Outbreak: Whooping Cough Nightmare for Scottish Family – Don’t Wait for the ‘Whoop’ Sound!

Portobello, Edinburgh – A mother in Scotland is sharing her family’s struggle with whooping cough, describing it as a relentless and exhausting ordeal. Jayne Saywell and her sons were hit by the infection over two months, causing severe coughing fits and sleepless nights. The experience took them by surprise, as they had believed whooping cough to be a thing of the past.

The Saywell family’s battle is just one example of a larger outbreak affecting Scotland, with the 10-14 age group being the most affected. Health authorities in Glasgow, Lothian, and Grampian regions have reported the highest number of cases in the first quarter of 2024. This resurgence of whooping cough, also known as pertussis, comes after a significant decline in cases in 2023.

Experts warn that the infection follows a cyclical pattern, with peaks occurring every three to five years. Factors contributing to the recent rise in cases include a decrease in vaccine uptake and reduced infections during the COVID-19 pandemic. Public Health Scotland is urging pregnant women to ensure they are vaccinated to protect themselves and their newborns.

Despite being vaccinated, the Saywell family still fell victim to the infection, highlighting the importance of seeking medical attention if persistent coughing occurs. Nine-year-old Peter’s experience with whooping cough left him unable to engage in normal activities for weeks, emphasizing the impact the illness can have on young children.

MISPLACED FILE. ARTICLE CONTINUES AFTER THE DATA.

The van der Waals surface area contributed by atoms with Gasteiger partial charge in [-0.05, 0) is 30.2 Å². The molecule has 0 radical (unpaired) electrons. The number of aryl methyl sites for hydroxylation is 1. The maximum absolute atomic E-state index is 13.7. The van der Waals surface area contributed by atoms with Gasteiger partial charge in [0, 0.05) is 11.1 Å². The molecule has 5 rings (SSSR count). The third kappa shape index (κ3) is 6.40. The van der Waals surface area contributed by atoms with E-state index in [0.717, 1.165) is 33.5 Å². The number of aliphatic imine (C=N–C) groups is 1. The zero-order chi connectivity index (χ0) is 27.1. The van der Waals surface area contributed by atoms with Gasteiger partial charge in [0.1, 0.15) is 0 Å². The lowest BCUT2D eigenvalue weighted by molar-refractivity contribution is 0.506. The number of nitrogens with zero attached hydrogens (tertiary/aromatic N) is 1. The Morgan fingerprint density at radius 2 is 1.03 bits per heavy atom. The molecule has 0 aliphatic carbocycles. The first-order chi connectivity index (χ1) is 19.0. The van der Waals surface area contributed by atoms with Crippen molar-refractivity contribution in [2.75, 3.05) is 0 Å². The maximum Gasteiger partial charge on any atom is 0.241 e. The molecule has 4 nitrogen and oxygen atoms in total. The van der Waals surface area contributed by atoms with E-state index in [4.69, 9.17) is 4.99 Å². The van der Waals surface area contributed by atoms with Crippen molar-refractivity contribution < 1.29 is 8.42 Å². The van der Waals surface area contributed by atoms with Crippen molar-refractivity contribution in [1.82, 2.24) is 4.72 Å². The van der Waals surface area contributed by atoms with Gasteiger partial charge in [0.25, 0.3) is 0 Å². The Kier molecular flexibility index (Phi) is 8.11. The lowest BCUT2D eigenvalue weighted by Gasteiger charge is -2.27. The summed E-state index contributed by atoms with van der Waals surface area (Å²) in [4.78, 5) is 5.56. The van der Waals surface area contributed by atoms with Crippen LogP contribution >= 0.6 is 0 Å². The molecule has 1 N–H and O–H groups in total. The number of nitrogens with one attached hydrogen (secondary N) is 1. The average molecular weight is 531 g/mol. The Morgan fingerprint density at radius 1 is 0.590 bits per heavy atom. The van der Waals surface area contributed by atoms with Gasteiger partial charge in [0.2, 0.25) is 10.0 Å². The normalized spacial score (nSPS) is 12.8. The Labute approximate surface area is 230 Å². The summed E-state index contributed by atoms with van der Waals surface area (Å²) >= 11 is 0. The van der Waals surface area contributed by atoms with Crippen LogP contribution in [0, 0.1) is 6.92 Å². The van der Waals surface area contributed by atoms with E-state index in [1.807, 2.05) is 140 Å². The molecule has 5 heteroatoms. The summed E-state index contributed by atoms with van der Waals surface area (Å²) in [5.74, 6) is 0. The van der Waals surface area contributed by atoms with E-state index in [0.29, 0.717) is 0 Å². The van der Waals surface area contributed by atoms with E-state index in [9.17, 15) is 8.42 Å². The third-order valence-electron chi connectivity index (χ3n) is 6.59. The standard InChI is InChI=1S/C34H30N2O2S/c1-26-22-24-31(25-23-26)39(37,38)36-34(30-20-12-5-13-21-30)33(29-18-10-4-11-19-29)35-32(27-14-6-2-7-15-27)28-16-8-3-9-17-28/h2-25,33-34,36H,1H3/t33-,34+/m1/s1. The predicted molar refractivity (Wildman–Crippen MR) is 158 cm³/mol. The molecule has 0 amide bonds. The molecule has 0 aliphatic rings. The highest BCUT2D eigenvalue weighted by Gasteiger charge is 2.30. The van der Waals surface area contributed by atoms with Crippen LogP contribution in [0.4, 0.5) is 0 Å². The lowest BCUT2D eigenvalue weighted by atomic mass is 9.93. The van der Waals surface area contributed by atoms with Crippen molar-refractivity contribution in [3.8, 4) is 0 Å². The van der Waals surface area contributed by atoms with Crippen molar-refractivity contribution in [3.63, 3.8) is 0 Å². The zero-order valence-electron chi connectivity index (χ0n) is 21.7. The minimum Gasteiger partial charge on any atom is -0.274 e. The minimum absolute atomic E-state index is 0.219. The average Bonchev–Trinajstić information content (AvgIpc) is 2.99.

Dr. Sam Ghebrehewet from Public Health Scotland predicts that the outbreak may not peak until the autumn, underscoring the need for continued vigilance. Whooping cough presents as cold-like symptoms initially, progressing to severe coughing bouts, especially at night. The infection poses a significant risk to young children and infants, making immunization crucial for prevention.

New mothers Molly Mulhearn and Holly McPhee emphasize the importance of vaccination during pregnancy to protect their babies. They stress the need for parents to be informed about infection risks and preventive measures, advocating for open communication and support among new parents. By raising awareness and promoting vaccination, communities can work together to combat the resurgence of whooping cough.